Accompanying that, we had our elevator pitch, little bios about ourselves, some pages of script, and a summary of our entire series. That’s right, we got this alllll planned out. Well, at least in broad strokes. Mostly. As it turns out, for pretty much any comic book series, you need to present the whole thing to any publisher you’re pitching to because, while the audience may like surprises, publishers actually hate them. They would much rather know that you actually know where you’re going rather than read along with the paying customers and trust that they didn’t make a mistake hiring you.

With all of those things pulled together, we sent our baby out into the world.

While we were starting to send these pitches out, Taylor and Brittany also sent it over to a couple of people for feedback. Guys, I’ll tell you right now, it’s always good to get feedback. After one or two submissions, I was working on a third. I had spent a lot of time pulling together and tweaking and changing and prepping to send our stuff out to a publisher that we thought we aligned with particularly well. I had the email all cued up Thursday night, and all I had to do was press “send” in the morning on Friday, so they wouldn’t get the email at 2 a.m. Sometime between then and when I woke up, though, Brittany got a response from her friend. Who tore us apart. In the nicest, most constructive way. He had pointed out every single weakness and shortcoming the series had and suddenly I was standing in Eden with no pants on.

See, we had originally planned on having the first 12 issues be short, one- or two-issue standalone stories; cases of the week. Then, in issue 13, we pull the rug out from underneath everyone and BAM! GHOST TIME!

Except, that’s dumb.

If we were publishing them a month at a time, it would take an entire YEAR of investment for a reader to get anywhere close to the meat of the story, and a comic a month is unrealistic (to contrast, at our page-a-week schedule we have currently, it takes five months to put one out). It was a huge ask for anyone, let alone a publisher who doesn’t have the time or resources to blow a year or more on a couple of goof balls who have never made a comic.So began one of the more stressful weekends of my life as I scrambled to completely rework our comic, preserving as much of the art and story we had already made while cutting out the fat and giving us a unique hook in an attempt to distinguish ourselves. One of the bigger arguments that Taylor and I have had in our creative relationship happened over this weekend as we tried to dial in just how radical a re-write we needed (I am still holding on to an awesome idea he wanted nothing to do with that I’ll make into some other comic some day).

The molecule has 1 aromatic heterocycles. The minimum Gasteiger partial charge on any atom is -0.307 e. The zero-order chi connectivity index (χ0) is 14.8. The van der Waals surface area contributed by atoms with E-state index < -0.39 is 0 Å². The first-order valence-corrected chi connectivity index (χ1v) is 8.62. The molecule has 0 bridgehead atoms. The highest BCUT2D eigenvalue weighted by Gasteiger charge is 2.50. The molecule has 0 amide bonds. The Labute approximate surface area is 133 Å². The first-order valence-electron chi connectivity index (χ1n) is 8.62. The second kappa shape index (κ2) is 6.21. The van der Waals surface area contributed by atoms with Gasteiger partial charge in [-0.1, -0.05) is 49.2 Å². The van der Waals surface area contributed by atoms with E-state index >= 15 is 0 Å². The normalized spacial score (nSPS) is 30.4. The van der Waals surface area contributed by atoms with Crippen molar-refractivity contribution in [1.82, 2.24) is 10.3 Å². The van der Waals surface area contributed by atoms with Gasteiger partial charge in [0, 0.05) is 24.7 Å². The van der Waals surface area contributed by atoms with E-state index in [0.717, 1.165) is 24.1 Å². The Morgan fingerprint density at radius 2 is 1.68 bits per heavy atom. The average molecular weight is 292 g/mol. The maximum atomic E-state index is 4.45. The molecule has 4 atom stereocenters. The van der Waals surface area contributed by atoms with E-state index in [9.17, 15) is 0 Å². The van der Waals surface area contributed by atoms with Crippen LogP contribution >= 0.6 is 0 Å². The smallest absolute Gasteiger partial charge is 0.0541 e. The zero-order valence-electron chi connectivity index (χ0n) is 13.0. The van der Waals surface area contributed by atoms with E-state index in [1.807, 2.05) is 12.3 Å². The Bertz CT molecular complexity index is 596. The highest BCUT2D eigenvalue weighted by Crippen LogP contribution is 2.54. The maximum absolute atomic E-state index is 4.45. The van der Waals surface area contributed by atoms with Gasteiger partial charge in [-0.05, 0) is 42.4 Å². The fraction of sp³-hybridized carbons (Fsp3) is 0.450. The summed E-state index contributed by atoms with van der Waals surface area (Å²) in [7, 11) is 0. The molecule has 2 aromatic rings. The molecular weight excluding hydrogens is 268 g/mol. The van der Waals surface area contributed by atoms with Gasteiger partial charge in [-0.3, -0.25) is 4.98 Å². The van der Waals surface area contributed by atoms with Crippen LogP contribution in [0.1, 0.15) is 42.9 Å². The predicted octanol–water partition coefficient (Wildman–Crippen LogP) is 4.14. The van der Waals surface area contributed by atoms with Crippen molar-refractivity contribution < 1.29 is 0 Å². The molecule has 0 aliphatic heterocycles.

By Monday, however, we had our reworked story. Similar number of issues, but we start the series much faster and just cut to the chase that much quicker. The series improved exponentially, and we felt so much better about it.

So we kept sending our stuff out. With every submission, we also included a “why we’re making this” page that ended with why we specifically fit into that particular publisher. Ugh. It’s a comic version of a cover letter and it’s a pain. But it was worth the practice and the learning experience and with each new “letter” I would refine everything, refine, refine, refine.

Unfortunately, there were no takers. Which is not wholly surprising; we’re completely new and comic publishers don’t have much money on a good day, so it’s really hard to convince them to go out on a limb. Coming from a theatre background, I am well acquainted with rejection, so the “no’s” were not too ego bruising. Just shrug ‘em off and keep moving.

My thick skin was all well and good, but if we aren’t going to get a publisher, then what were we going to do? That is something I’ll save for next week’s installment, where I’ll be talking about our very successful first Kickstarter, our first forays into the convention circuit, and what it takes to start your own web comic (spoiler alert: patience and free time).

If you like all of this behind-the-scenes information I’m sharing with you, Skeleton Bay also has a Patreon, where you can get all sorts of making-of content emailed to you each week along with that week’s page of comic. We also have a Facebook page , so check it out, like the page and all that. Lastly, we have a newsletter that you can sign up for and cut out the middle man of all the social media rigmarole and never miss an update.

Otherwise, I’ll see you next time for part four!